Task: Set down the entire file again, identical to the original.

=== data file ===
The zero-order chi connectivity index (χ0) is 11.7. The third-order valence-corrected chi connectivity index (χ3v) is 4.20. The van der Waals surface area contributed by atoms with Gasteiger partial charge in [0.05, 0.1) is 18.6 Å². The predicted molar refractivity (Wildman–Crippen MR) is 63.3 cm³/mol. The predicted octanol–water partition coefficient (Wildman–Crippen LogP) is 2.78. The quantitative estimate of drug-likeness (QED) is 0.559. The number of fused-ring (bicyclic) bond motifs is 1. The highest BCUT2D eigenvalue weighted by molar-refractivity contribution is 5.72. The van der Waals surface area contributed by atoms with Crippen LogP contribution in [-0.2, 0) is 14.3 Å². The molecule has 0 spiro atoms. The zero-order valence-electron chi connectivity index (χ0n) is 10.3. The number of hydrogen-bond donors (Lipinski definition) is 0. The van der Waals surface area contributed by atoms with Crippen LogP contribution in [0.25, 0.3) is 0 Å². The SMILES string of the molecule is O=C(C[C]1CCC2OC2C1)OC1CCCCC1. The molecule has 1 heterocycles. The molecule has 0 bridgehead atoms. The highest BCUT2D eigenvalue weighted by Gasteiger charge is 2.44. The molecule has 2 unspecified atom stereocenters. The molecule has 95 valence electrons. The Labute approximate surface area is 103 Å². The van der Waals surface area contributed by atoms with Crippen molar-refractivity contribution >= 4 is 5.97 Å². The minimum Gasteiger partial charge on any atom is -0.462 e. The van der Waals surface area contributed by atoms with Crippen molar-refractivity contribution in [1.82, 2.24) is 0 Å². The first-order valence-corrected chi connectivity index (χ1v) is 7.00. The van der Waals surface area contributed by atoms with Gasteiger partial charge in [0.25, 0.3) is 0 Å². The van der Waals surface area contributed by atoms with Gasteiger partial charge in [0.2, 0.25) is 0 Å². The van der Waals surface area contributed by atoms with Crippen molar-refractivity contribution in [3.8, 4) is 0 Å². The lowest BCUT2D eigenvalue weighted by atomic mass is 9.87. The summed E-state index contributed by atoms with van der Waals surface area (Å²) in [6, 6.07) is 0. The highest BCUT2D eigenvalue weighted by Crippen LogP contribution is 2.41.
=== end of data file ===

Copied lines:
The zero-order chi connectivity index (χ0) is 11.7. The third-order valence-corrected chi connectivity index (χ3v) is 4.20. The van der Waals surface area contributed by atoms with Gasteiger partial charge in [0.05, 0.1) is 18.6 Å². The predicted molar refractivity (Wildman–Crippen MR) is 63.3 cm³/mol. The predicted octanol–water partition coefficient (Wildman–Crippen LogP) is 2.78. The quantitative estimate of drug-likeness (QED) is 0.559. The number of fused-ring (bicyclic) bond motifs is 1. The highest BCUT2D eigenvalue weighted by molar-refractivity contribution is 5.72. The van der Waals surface area contributed by atoms with Crippen LogP contribution in [-0.2, 0) is 14.3 Å². The molecule has 0 spiro atoms. The zero-order valence-electron chi connectivity index (χ0n) is 10.3. The number of hydrogen-bond donors (Lipinski definition) is 0. The van der Waals surface area contributed by atoms with Crippen LogP contribution in [0.25, 0.3) is 0 Å². The SMILES string of the molecule is O=C(C[C]1CCC2OC2C1)OC1CCCCC1. The molecule has 1 heterocycles. The molecule has 0 bridgehead atoms. The highest BCUT2D eigenvalue weighted by Gasteiger charge is 2.44. The molecule has 2 unspecified atom stereocenters. The molecule has 95 valence electrons. The Labute approximate surface area is 103 Å². The van der Waals surface area contributed by atoms with Crippen molar-refractivity contribution >= 4 is 5.97 Å². The minimum Gasteiger partial charge on any atom is -0.462 e. The van der Waals surface area contributed by atoms with Crippen molar-refractivity contribution in [1.82, 2.24) is 0 Å². The first-order valence-corrected chi connectivity index (χ1v) is 7.00. The van der Waals surface area contributed by atoms with Gasteiger partial charge in [0.25, 0.3) is 0 Å². The van der Waals surface area contributed by atoms with Gasteiger partial charge in [0.2, 0.25) is 0 Å². The van der Waals surface area contributed by atoms with Crippen molar-refractivity contribution in [3.8, 4) is 0 Å². The lowest BCUT2D eigenvalue weighted by atomic mass is 9.87. The summed E-state index contributed by atoms with van der Waals surface area (Å²) in [6, 6.07) is 0. The highest BCUT2D eigenvalue weighted by Crippen LogP contribution is 2.41.